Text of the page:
WASHINGTON, D.C. — A Minnesota company that allegedly sold the federal government defective dual-ended combat arms earplugs has reached a settlement with the U.S. Department of Justice (DOJ) for $9.1 million.
The DOJ reached the agreement with 3M Company, which the government alleges knowingly sold the defective earplugs to the U.S. military without revealing the product was too short for proper insertion into the user's ears.
“Through rigorous enforcement of the False Claims Act, we protect taxpayer dollars from waste, fraud, and abuse,” South Carolina U.S. District Attorney Sherri Lydon said in a statement. “And, in this case in particular, we are proud to defend the integrity of our military programs and ensure that our men and women in uniform are adequately protected as they serve our country.”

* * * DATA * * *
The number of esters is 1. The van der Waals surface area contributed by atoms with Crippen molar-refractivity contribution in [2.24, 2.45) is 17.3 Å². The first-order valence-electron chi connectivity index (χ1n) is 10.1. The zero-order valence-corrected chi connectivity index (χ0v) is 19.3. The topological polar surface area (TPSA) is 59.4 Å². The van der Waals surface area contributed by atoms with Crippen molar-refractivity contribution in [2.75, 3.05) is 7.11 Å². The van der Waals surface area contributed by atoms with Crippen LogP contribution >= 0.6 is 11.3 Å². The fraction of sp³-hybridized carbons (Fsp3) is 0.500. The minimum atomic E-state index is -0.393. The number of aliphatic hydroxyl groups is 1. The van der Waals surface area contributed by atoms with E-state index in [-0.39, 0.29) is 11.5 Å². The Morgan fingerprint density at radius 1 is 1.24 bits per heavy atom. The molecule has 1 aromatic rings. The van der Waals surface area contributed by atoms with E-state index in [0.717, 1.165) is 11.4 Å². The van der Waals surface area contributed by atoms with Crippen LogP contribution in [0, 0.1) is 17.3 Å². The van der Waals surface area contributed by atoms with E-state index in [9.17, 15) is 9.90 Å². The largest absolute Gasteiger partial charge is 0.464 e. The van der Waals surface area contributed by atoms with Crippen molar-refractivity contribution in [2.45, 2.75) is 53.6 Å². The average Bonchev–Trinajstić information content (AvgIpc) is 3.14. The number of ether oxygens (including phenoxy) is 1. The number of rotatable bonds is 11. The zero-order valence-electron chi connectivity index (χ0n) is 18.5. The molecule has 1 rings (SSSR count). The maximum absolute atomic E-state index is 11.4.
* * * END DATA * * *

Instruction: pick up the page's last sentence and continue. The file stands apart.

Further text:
“This settlement demonstrates the commitment of the Defense Criminal Investigative Service and our law enforcement partners to hold companies accountable for supplying substandard products, in particular products that could directly impact our service members’ health and welfare," added U.S. Army criminal investigation command major procurement fraud unit director Frank Robey.
The settlement includes $1.91 million for the whistleblower who made the claims against 3M, which resulted in the lawsuit.